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Week in CT news: SCOTUS stays Purdue Pharma settlement, affordable birth control, primaries are one month away

A Tufts employee removes letters from signage featuring the Sackler family name at the Tufts building at 145 Harrison Ave. in Boston on Dec. 5, 2019. Tufts University became the first major university to strip the Sackler name from buildings and programs, the family behind OxyContin, an opioid blamed for hundreds of thousands of deaths nationwide. The Sackler family gave Tufts $15 million over nearly 40 years.
David L. Ryan
/
Boston Globe/Getty Images
A Tufts employee removes letters from signage featuring the Sackler family name at the Tufts building at 145 Harrison Ave. in Boston on Dec. 5, 2019. Tufts University became the first major university to strip the Sackler name from buildings and programs, the family behind OxyContin, an opioid blamed for hundreds of thousands of deaths nationwide. The Sackler family gave Tufts $15 million over nearly 40 years.

The Sackler family may not be shielded from future lawsuits related to the opioid crisis 

The Supreme Court of the United States has temporarily blocked a $6 billion settlement involving Stamford-based opioid maker Purdue Pharma.

Connecticut sued the makers of Oxycontin in 2018, accusing them of fueling opioid addiction by aggressively marketing the drug. Purdue Pharma filed for bankruptcy the next year. Then in 2021, a federal bankruptcy court in New York approved a $4.3 billion payment to a group of plaintiffs that included the state of Connecticut.

But in order for the settlement to proceed, state attorney general William Tong and eight other attorneys general had to agree to drop their objection to a provision shielding the Sackler family, which owns Purdue Pharma, from future lawsuits.

“The settlement, which Connecticut consented to, forced 40 percent more in support for victims, survivors and states than the amount in the bankruptcy plan. But I believed then and I continue to believe now that non-consensual third-party releases are wrong, and should not be abused in bankruptcy court to enable the worst offenders to cram settlements down the mouths of dissenting victims,” Tong said Thursday in response to the Supreme Court action.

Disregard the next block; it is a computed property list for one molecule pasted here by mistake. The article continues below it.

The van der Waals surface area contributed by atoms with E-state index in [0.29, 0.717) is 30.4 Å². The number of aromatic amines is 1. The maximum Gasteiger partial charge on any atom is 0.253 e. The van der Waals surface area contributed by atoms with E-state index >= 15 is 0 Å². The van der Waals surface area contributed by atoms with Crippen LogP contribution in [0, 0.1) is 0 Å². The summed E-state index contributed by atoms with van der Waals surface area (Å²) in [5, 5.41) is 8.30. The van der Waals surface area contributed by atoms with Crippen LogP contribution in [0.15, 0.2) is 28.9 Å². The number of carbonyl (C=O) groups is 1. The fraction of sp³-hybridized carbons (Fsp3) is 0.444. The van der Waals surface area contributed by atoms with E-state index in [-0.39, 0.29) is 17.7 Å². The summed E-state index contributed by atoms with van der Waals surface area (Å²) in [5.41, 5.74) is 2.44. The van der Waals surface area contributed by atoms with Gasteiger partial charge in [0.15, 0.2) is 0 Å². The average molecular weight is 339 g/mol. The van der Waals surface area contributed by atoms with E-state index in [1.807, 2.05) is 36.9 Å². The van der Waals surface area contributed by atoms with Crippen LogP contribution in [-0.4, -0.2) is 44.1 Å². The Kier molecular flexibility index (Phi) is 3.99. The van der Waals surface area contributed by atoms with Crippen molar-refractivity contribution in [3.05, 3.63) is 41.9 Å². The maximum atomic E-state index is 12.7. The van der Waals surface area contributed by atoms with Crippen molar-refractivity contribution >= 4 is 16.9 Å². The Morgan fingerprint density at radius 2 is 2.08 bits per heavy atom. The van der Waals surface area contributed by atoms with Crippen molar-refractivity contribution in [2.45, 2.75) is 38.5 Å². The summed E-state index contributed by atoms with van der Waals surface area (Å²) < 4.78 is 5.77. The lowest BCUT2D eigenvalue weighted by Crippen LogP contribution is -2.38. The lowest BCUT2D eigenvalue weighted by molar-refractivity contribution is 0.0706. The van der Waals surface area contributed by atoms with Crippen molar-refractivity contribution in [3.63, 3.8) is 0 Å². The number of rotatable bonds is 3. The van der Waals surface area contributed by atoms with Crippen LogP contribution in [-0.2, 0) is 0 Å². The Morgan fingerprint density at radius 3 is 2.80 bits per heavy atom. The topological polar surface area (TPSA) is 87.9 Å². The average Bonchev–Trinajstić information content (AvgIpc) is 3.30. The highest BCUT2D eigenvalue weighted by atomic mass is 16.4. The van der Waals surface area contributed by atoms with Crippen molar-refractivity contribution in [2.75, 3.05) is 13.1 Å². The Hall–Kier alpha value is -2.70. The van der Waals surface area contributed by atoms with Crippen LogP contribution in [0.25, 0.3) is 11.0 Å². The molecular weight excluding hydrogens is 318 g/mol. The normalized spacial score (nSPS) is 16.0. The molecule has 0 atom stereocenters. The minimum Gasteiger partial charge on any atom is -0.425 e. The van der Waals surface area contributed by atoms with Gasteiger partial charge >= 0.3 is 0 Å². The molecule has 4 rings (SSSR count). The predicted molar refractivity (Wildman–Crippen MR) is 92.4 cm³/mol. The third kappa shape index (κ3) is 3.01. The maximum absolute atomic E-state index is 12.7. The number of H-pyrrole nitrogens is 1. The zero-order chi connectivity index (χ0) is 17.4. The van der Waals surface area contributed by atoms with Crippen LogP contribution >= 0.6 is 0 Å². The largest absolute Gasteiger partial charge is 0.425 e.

Now, Supreme Court justices will hear arguments on whether the Sacklers should be shielded from future lawsuits.

CBS News reports the Biden administration urged the justicesto review the bankruptcy plan.

As part of a nationwide $6 billion settlement, Connecticut is due roughly $95 million. The money will fund opioid treatment and prevention. It’ll also compensate survivors and victims of the opioid epidemic.

Arguments are scheduled for December.

Lawmakers want the new FDA-approved over-the-counter birth control pill to be affordable

The U.S. Food and Drug Administration has approved the first-ever over-the-counter birth control pill.

And now, U.S. Senator Richard Blumenthal of Connecticut wants manufacturers to keep the price low.

Blumenthal says he and other federal lawmakers have written a letter to Perrigo, the manufacturer of Opill, urging the company to “set an affordable retail price to ensure that the birth control is accessible to all who may need it.”